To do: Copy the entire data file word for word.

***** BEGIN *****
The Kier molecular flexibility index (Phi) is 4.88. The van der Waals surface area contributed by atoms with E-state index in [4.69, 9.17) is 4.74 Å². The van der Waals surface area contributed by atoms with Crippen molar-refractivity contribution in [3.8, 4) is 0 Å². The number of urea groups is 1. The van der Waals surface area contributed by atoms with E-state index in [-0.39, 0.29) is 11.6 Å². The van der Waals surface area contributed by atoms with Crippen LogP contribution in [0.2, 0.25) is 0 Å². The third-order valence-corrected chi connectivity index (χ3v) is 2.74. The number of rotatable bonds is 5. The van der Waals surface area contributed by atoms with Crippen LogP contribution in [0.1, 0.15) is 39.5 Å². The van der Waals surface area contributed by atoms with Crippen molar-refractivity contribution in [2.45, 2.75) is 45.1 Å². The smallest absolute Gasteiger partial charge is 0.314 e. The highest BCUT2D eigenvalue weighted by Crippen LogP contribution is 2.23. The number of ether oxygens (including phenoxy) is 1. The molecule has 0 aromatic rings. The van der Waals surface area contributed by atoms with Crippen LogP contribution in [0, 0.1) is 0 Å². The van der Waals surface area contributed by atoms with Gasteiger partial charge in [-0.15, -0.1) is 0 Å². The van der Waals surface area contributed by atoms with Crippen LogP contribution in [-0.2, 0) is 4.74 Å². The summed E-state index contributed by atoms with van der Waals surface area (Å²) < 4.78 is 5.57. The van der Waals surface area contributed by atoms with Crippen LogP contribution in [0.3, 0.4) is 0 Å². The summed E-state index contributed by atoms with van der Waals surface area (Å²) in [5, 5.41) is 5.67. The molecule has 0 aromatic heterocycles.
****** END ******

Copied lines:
The Kier molecular flexibility index (Phi) is 4.88. The van der Waals surface area contributed by atoms with E-state index in [4.69, 9.17) is 4.74 Å². The van der Waals surface area contributed by atoms with Crippen molar-refractivity contribution in [3.8, 4) is 0 Å². The number of urea groups is 1. The van der Waals surface area contributed by atoms with E-state index in [-0.39, 0.29) is 11.6 Å². The van der Waals surface area contributed by atoms with Crippen LogP contribution in [0.2, 0.25) is 0 Å². The third-order valence-corrected chi connectivity index (χ3v) is 2.74. The number of rotatable bonds is 5. The van der Waals surface area contributed by atoms with Crippen LogP contribution in [0.1, 0.15) is 39.5 Å². The van der Waals surface area contributed by atoms with Crippen molar-refractivity contribution in [2.45, 2.75) is 45.1 Å². The smallest absolute Gasteiger partial charge is 0.314 e. The highest BCUT2D eigenvalue weighted by Crippen LogP contribution is 2.23. The number of ether oxygens (including phenoxy) is 1. The molecule has 0 aromatic rings. The van der Waals surface area contributed by atoms with Crippen LogP contribution in [0, 0.1) is 0 Å². The van der Waals surface area contributed by atoms with Gasteiger partial charge in [-0.15, -0.1) is 0 Å². The van der Waals surface area contributed by atoms with Crippen LogP contribution in [-0.2, 0) is 4.74 Å². The summed E-state index contributed by atoms with van der Waals surface area (Å²) < 4.78 is 5.57. The van der Waals surface area contributed by atoms with Crippen LogP contribution in [0.3, 0.4) is 0 Å². The summed E-state index contributed by atoms with van der Waals surface area (Å²) in [5, 5.41) is 5.67. The molecule has 0 aromatic heterocycles.